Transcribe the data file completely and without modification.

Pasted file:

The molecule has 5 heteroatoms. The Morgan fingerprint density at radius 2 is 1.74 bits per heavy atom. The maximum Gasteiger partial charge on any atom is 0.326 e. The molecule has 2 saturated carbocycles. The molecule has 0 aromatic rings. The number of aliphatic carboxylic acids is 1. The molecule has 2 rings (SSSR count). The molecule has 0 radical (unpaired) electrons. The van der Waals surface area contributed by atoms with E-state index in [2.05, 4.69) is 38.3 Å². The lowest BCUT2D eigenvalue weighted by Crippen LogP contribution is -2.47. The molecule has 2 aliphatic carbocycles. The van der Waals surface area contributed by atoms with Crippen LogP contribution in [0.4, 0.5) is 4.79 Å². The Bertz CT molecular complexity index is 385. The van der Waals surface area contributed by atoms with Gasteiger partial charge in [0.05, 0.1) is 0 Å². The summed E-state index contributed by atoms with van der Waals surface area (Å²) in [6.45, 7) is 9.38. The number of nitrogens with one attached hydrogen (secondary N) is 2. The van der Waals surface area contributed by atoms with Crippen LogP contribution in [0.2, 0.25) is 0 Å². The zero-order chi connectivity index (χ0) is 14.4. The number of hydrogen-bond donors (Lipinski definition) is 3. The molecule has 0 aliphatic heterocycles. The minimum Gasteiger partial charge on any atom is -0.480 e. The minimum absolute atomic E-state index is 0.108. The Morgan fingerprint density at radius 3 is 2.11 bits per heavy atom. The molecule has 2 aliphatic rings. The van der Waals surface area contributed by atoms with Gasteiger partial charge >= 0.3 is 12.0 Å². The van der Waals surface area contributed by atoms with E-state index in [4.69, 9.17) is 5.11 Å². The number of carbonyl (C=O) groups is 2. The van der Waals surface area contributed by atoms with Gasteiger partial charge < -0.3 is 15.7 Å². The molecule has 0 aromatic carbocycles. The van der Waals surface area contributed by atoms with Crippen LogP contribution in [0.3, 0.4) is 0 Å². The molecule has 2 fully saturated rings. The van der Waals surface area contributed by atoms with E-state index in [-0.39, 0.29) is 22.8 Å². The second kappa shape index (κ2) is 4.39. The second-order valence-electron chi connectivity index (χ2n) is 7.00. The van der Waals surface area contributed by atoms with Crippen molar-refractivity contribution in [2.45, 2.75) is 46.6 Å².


The molecule has 5 heteroatoms. The Morgan fingerprint density at radius 2 is 1.74 bits per heavy atom. The maximum Gasteiger partial charge on any atom is 0.326 e. The molecule has 2 saturated carbocycles. The molecule has 0 aromatic rings. The number of aliphatic carboxylic acids is 1. The molecule has 2 rings (SSSR count). The molecule has 0 radical (unpaired) electrons. The van der Waals surface area contributed by atoms with E-state index in [2.05, 4.69) is 38.3 Å². The lowest BCUT2D eigenvalue weighted by Crippen LogP contribution is -2.47. The molecule has 2 aliphatic carbocycles. The van der Waals surface area contributed by atoms with Crippen LogP contribution in [0.4, 0.5) is 4.79 Å². The Bertz CT molecular complexity index is 385. The van der Waals surface area contributed by atoms with Gasteiger partial charge in [0.05, 0.1) is 0 Å². The summed E-state index contributed by atoms with van der Waals surface area (Å²) in [6.45, 7) is 9.38. The number of nitrogens with one attached hydrogen (secondary N) is 2. The van der Waals surface area contributed by atoms with Crippen LogP contribution in [0.2, 0.25) is 0 Å². The zero-order chi connectivity index (χ0) is 14.4. The number of hydrogen-bond donors (Lipinski definition) is 3. The molecule has 0 aliphatic heterocycles. The minimum Gasteiger partial charge on any atom is -0.480 e. The minimum absolute atomic E-state index is 0.108. The Morgan fingerprint density at radius 3 is 2.11 bits per heavy atom. The molecule has 2 aliphatic rings. The van der Waals surface area contributed by atoms with Gasteiger partial charge >= 0.3 is 12.0 Å². The van der Waals surface area contributed by atoms with E-state index in [4.69, 9.17) is 5.11 Å². The number of carbonyl (C=O) groups is 2. The van der Waals surface area contributed by atoms with Gasteiger partial charge < -0.3 is 15.7 Å². The molecule has 0 aromatic carbocycles. The van der Waals surface area contributed by atoms with Crippen LogP contribution in [0.3, 0.4) is 0 Å². The molecule has 2 fully saturated rings. The van der Waals surface area contributed by atoms with E-state index in [-0.39, 0.29) is 22.8 Å². The second kappa shape index (κ2) is 4.39. The second-order valence-electron chi connectivity index (χ2n) is 7.00. The van der Waals surface area contributed by atoms with Crippen molar-refractivity contribution in [2.45, 2.75) is 46.6 Å².